How to Tell the Difference Between Halal and Non-Halal Gelatine
Gelatin is used in chewy and fluffy sweets and desserts, but finding halal gelatin is not easy for Muslims around the globe. Halal gelatin is getting more attention these days since it makes sweets and desserts finer and fluffier. How can we tell the difference between what’s halal gelatin and what’s not?
Have a read of your full guide on Fiqh of Islamic Gelatine.
What is Gelatin and Where Does It Come From?
Gelatin is a colourless, tasteless and odourless setting agent. It is usually found in sweet food like chewy and gummy candies, puddings and marshmallows. Gelatin is also present in some dairy products like yogurt and sour cream. Other than for cooking, gelatin is used in pharmaceutical drugs, capsules and vitamins, and in cosmetics.
Gelatin is made from the boiled bones, skins and cartilages of animals. The most common source of gelatin is pigs (porcine gelatin) and cows (bovine gelatin). This is because pigs and cows have the most excess by-products left by the meat industry like skin, bones and horns. By far, 42.4% of the world gelatin production is extracted from pigskin. The other 57.6% is extracted from sources like cows, fishes and chicken.
Out of these numbers, only 0.7% of gelatin is halal.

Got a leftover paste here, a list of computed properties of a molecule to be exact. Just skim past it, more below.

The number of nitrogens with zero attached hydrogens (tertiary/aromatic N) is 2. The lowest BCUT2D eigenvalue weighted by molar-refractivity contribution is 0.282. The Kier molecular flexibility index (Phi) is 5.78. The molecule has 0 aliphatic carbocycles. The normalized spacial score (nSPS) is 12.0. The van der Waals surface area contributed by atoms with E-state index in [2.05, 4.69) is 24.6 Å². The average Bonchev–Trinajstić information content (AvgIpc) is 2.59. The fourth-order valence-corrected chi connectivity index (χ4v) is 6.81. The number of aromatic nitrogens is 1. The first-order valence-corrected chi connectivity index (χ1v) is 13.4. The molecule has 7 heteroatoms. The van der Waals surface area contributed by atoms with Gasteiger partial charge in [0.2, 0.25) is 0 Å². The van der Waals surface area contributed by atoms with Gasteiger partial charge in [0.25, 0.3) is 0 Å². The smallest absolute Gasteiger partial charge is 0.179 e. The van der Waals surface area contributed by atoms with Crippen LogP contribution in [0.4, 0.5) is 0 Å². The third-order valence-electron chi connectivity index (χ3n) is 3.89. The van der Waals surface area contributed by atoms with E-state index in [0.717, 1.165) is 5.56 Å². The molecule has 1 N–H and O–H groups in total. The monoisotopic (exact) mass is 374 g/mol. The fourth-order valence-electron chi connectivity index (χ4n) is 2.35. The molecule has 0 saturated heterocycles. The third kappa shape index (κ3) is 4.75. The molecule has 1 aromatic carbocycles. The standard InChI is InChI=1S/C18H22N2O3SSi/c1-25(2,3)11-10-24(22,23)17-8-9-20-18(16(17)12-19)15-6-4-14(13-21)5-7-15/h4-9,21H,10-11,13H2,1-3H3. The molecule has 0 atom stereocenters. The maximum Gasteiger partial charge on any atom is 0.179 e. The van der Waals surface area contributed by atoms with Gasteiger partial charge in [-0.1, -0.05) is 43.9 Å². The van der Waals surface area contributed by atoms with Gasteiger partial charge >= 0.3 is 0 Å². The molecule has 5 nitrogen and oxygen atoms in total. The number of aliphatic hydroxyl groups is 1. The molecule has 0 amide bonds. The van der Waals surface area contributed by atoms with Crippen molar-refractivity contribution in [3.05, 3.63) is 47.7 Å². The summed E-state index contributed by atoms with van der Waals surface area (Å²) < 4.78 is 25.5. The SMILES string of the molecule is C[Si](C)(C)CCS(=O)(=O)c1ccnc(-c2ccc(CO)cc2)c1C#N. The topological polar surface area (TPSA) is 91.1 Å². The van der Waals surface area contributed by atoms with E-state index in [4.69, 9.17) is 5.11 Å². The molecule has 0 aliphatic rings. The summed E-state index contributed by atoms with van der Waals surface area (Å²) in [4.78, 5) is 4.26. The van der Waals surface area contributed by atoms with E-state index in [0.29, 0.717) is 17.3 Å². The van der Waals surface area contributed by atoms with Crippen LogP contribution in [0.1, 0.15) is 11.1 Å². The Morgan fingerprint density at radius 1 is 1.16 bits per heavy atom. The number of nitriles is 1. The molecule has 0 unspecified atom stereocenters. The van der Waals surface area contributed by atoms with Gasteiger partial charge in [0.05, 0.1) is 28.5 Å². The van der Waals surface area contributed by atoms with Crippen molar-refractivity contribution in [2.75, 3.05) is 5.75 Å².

What’s the Difference between Halal and Non-Halal Gelatin?
Physically, there’s not much difference between halal and non-halal gelatin. But for Muslims, there are two criteria that must be met for a gelatin to be halal. First, halal gelatin must be extracted from halal animals like cows, chickens and fishes. The animal (except fish) must then be slaughtered according to Sharia Law. After that, the skin and the bones can be extracted to make gelatin.
On the other hand, gelatin extracted from non-halal animals is non-halal. Gelatin extracted from halal animals that were not slaughtered according to Sharia Law is also non-halal.
How Can I Look for Halal Gelatin?
Although halal gelatin is hard to find, there are still ways for Muslims to enjoy fine and fluffy candies and deserts.
First, look for Halal or Vegetarian Logo. If the food has gelatin but there is no halal or vegetarian logo, it’s better to avoid it. If there’s halal or vegetarian logo on it, then enjoy! Another way is to look for alternatives derived from non-animal sources like agar-agar. Other alternatives like pectin and konjac are also available for purchase.
If you can’t find non-gelatin sweets to satisfy your cravings, try making some jellified treats with these alternatives yourself!
Recipes may change so always check the ingredients on the pack.